The twenty-first century has not been kind to the newspaper industry. Across the globe, advertising and sales revenue has plummeted as people have turned to social media to keep themselves informed.
In the UK, national newspaper circulations have fallen from 14.3m in 1997 to 7.6m in 2019. The last time that newspaper circulations were this low in the UK was in the 1920s, when long dormant titles such as the Daily Sketch, and the Daily Chronicle sold hundreds of thousands of copies per day. The most popular paid-for newspaper in the UK, The Sun, sells fewer copies each day (1.41m) than the fifth most popular newspaper The Daily Telegraph (1.44m) did in 1980.
In the United States, newspaper circulations are below the level that they were in 1940, when records began.
To fight back against falling readership and advertising revenues newspapers have increasingly turned to paywalls, where readers pay a recurring subscription fee to access newspaper websites. However, traffic to news (both traditional newspaper and digital-native) websites has levelled off in the last couple of years following many years of steady growth.
The poor outlook for the newspaper industry is set to continue, with PwC forecasting that newspaper revenues will shrink at 8.3% per year over the next few years.
Currently, there is no service that allows readers to access content from multiple newspaper paywalls, akin to the way that a Netflix subscription allows viewers to stream various types of content for a fixed monthly fee. This means that if you wish to be able to read news articles from multiple publications, you would need multiple subscriptions. Apple News, launched in March 2019, aggregates content from a variety of sources, but focuses on magazines rather than newspapers and holds only a limited amount of content from newspapers.
Many newspapers, such as The Guardian, don’t hold their content behind a paywall, but the paywall model is one that an increasing number of newspapers are migrating to.
However, the requirement for multiple paywall subscriptions means that it would be an extremely expensive proposition. To demonstrate this, I looked at the top 200 newspapers in the world by web ranking, and calculated how much their cheapest monthly subscription plan would cost (excluding promotional discounts) for the 60 paywalls I was able to identify. I also included my two local newspapers (The Belfast Telegraph and Irish News), and a selection of other publications that I read regularly. The list was:
- Argentina: Clarín, La Nación
- Australia: The Sydney Morning Herald, The Age, The Australian
- Brazil: O Estado de São Paulo
- Canada: The Globe and Mail, The Toronto Star, National Post
- Germany: Bild, Die Welt, Die Zeit, Süddeutsche Zeitung, Frankfurter Allgemeine Zeitung, Handelsblatt
- Spain: La Vanguardia
- France: Le Monde, Le Figaro, Le Parisien, Libération
- United Kingdom: The Daily Telegraph, The Independent, Financial Times, The Times, Belfast Telegraph, Irish News, The Economist
- Indonesia: Kompas
- Ireland: The Irish Times, The Irish Independent
- Israel: The Jerusalem Post
- India: Malayala Manorama, The Indian Express, The Hindustan Times, Business Standard
- Italy: Corriere della Sera, La Stampa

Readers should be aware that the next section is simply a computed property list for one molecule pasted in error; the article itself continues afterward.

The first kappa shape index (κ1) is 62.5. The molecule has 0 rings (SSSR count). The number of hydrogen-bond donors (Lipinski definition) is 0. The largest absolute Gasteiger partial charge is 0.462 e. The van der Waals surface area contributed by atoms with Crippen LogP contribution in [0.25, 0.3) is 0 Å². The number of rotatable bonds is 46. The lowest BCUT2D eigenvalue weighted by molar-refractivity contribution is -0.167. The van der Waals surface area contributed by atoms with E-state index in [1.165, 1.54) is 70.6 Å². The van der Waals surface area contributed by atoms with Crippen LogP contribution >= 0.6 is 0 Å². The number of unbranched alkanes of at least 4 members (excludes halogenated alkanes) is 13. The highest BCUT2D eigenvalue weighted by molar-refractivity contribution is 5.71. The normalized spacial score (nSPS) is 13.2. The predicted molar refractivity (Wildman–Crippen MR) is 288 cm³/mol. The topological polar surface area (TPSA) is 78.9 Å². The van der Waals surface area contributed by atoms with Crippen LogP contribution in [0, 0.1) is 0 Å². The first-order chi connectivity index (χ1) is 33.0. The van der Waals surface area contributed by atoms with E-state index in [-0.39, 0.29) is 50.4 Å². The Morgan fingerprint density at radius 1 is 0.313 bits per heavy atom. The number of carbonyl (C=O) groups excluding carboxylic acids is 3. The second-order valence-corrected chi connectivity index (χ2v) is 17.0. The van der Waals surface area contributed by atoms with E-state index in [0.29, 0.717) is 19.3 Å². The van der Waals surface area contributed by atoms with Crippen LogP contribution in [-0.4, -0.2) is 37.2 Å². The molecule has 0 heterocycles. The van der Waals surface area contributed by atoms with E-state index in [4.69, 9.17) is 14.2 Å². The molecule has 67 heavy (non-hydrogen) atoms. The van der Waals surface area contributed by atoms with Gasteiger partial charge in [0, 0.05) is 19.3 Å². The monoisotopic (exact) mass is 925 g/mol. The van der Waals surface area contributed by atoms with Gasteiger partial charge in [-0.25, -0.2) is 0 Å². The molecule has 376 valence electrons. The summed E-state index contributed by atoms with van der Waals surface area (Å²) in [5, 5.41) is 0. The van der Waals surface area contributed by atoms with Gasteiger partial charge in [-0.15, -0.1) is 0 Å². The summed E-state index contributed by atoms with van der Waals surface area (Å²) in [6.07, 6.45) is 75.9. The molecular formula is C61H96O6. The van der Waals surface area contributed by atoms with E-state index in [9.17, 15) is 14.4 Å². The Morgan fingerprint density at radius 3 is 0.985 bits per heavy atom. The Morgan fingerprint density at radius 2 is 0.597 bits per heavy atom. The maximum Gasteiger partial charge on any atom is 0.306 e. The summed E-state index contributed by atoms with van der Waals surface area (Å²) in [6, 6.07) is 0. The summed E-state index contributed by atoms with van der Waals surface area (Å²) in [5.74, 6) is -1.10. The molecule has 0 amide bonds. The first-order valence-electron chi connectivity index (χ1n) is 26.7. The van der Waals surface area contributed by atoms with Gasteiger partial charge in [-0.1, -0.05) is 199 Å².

- Japan: Nihon Keizai Shimbun, Asahi Shimbun, The Japan Times
- The Phillipines: Inquirer Libre
- Poland: Gazeta Wyborcza
- Sweden: Aftonbladet
- Ukraine: The Kyiv Post
- United States: The New York Times, The Washington Post, The Wall Street Journal, Los Angeles Times, Houston Chronicle, Chicago Tribune, The Denver Post, High Point Enterprise, The Christian Science Monitor, The Boston Globe, San Jose Mercury News, The Seattle Times, Star Tribune, The Dallas Morning News, The Arizona Republic, The Miami Herald, The Baltimore Sun, The Atlanta Journal-Constitution, Newsday, Bloomberg, The Atlantic, TIME Magazine, The New Yorker, New York Magazine
The cost of subscribing to all of these publications would cost $864 per month, as broken down in the following table; I’ve converted all prices to US dollars for comparability purposes.
There are extremely few customers (i.e. no one) that would be prepared to countenance paying nearly a thousand dollars a month to subscribe to 67 different publishers. Compare, for example the cost of a premium Netflix subscription in the United States ($15.99). News paywalls are most expensive in Germany and Japan, and cheapest in India and Argentina. Also, for many of these subscriptions you have to pay for a year’s subscription upfront, which would entail paying over ten thousand dollars in a lump sum.
Of course, you could argue that nobody really needs (for example) 24 separate news subscriptions in the United States. But even subscribing to a small number of news paywalls is likely to be higher than the combined cost of Netflix and Amazon Prime.
The success of The Guardian’s “Supporter” scheme, where readers voluntarily pay £5 per month to support the newspaper’s journalism, demonstrates that there is a willingness amongst readers to pay to support high quality journalism.
The collapse of the newspaper industry has severe consequences for the health of democracies across the globe. If the news industry is to fight back, then they are going to need a way of allowing readers the easy reading experience that Spotify subscribers have for music and Netflix subscribers have for film and TV.